I remember the first few times I heard women preach. After three decades of listening to men, it was an overwhelming experience to hear a woman's voice and perspective in that place of authority. Something in my own experience and engagement with scripture and the life of faith felt validated and empowered and healed in those first sermons that I heard.
Women might feel that the relationship and rapport established with the congregation is as important as biblical truths proclaimed. Women often remember women left out of the biblical canon and ignored in liturgy. Women's sermons might fuse teaching, preaching, prophecy and prayer. Women might dwell on female imagery for God. They might pay attention to new inclusionary ways of reading prayerbooks, bible translations and language so that all human beings are included and represented because all human beings are made in the image and likeness of God.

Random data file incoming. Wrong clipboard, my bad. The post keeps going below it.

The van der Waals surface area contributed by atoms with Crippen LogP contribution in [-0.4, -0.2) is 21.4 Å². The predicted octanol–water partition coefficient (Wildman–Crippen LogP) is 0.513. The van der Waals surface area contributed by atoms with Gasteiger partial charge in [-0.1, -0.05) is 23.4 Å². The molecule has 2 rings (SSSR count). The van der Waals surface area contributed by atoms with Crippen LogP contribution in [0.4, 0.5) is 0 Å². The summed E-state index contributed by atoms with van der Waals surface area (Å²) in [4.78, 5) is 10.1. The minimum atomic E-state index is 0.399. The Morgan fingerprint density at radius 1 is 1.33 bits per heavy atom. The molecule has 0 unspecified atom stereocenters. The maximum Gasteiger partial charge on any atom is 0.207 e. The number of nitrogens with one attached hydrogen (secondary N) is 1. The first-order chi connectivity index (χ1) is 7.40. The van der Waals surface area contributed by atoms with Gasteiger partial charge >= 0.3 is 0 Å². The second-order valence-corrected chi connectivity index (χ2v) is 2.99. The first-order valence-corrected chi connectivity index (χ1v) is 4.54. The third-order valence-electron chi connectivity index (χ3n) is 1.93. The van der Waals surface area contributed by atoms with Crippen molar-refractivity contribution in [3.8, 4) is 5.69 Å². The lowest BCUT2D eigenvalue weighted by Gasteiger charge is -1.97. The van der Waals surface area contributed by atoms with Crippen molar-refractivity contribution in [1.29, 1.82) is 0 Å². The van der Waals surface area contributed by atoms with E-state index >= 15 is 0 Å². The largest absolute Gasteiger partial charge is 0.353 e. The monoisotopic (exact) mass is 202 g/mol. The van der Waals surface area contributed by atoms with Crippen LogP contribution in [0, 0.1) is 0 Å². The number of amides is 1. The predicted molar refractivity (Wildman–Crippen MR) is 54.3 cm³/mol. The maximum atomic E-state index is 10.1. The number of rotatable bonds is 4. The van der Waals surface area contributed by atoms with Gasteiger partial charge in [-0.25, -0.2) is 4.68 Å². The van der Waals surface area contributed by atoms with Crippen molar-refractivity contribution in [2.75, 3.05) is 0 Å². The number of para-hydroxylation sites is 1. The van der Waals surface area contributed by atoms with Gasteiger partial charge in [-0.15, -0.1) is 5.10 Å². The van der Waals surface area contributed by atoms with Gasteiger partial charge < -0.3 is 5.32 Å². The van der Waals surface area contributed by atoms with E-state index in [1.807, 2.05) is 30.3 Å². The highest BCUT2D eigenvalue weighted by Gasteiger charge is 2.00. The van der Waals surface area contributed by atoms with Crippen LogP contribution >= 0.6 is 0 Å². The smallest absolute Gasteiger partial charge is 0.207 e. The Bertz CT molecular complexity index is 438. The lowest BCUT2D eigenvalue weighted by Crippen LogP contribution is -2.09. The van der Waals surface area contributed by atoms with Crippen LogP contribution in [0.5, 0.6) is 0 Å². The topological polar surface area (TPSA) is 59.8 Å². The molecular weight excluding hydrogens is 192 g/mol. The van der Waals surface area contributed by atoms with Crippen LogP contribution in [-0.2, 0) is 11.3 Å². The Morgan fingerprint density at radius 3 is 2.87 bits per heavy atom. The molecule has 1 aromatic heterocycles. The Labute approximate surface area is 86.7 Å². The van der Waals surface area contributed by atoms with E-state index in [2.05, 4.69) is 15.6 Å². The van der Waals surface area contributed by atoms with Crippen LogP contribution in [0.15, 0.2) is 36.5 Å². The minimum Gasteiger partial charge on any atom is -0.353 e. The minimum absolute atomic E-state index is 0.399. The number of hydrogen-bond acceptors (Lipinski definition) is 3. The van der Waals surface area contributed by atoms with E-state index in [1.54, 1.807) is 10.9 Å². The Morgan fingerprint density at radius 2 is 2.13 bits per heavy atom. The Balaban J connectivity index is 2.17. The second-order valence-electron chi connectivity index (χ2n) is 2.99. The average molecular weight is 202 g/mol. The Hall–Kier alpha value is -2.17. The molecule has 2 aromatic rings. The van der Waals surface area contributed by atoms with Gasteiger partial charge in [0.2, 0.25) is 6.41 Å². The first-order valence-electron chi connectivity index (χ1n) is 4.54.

The Women's Bible Commentary is a good example of biblical interpretation by women. Sharon Ringe, one of the book's editors, has some helpful things to say here. Biblical texts don't address every concern of interest to women but there are women characters in biblical texts and also concerns of interest to women's lives. Asking about these opens up the text and makes visible things that have hitherto been invisible. "Unmasking" the dominant culture is often doen best by those who live on its margins.